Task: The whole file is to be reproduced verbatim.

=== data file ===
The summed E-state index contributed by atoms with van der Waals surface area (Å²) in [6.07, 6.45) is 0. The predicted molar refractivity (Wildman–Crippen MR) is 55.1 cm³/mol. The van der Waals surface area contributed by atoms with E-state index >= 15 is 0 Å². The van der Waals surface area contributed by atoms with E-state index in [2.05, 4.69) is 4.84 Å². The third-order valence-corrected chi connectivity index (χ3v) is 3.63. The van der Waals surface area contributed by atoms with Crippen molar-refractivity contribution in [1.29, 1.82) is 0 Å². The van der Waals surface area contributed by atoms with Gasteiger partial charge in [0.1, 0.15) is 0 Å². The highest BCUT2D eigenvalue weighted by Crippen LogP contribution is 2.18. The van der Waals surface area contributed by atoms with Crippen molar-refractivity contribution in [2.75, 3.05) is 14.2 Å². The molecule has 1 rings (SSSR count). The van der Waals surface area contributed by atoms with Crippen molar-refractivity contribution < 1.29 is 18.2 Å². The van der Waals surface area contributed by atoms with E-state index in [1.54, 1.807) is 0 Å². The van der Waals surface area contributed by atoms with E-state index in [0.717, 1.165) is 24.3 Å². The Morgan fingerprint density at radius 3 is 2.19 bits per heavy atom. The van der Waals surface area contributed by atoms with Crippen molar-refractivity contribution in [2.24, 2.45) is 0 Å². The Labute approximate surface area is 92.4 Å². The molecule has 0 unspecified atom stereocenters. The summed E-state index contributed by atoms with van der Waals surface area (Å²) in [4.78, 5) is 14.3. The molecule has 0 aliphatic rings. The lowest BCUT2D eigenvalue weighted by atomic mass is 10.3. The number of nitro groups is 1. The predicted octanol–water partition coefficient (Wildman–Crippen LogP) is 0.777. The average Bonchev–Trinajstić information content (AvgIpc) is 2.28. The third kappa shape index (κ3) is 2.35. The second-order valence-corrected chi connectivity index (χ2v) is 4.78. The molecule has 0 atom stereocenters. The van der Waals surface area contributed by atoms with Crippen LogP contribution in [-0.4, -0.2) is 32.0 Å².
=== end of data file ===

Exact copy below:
The summed E-state index contributed by atoms with van der Waals surface area (Å²) in [6.07, 6.45) is 0. The predicted molar refractivity (Wildman–Crippen MR) is 55.1 cm³/mol. The van der Waals surface area contributed by atoms with E-state index >= 15 is 0 Å². The van der Waals surface area contributed by atoms with E-state index in [2.05, 4.69) is 4.84 Å². The third-order valence-corrected chi connectivity index (χ3v) is 3.63. The van der Waals surface area contributed by atoms with Crippen molar-refractivity contribution in [1.29, 1.82) is 0 Å². The van der Waals surface area contributed by atoms with Gasteiger partial charge in [0.1, 0.15) is 0 Å². The highest BCUT2D eigenvalue weighted by Crippen LogP contribution is 2.18. The van der Waals surface area contributed by atoms with Crippen molar-refractivity contribution in [2.75, 3.05) is 14.2 Å². The molecule has 1 rings (SSSR count). The van der Waals surface area contributed by atoms with Crippen molar-refractivity contribution < 1.29 is 18.2 Å². The van der Waals surface area contributed by atoms with E-state index in [1.54, 1.807) is 0 Å². The van der Waals surface area contributed by atoms with E-state index in [0.717, 1.165) is 24.3 Å². The Morgan fingerprint density at radius 3 is 2.19 bits per heavy atom. The van der Waals surface area contributed by atoms with Crippen molar-refractivity contribution in [2.24, 2.45) is 0 Å². The Labute approximate surface area is 92.4 Å². The molecule has 0 unspecified atom stereocenters. The summed E-state index contributed by atoms with van der Waals surface area (Å²) in [4.78, 5) is 14.3. The molecule has 0 aliphatic rings. The lowest BCUT2D eigenvalue weighted by atomic mass is 10.3. The number of nitro groups is 1. The predicted octanol–water partition coefficient (Wildman–Crippen LogP) is 0.777. The average Bonchev–Trinajstić information content (AvgIpc) is 2.28. The third kappa shape index (κ3) is 2.35. The second-order valence-corrected chi connectivity index (χ2v) is 4.78. The molecule has 0 atom stereocenters. The van der Waals surface area contributed by atoms with Crippen LogP contribution in [-0.4, -0.2) is 32.0 Å².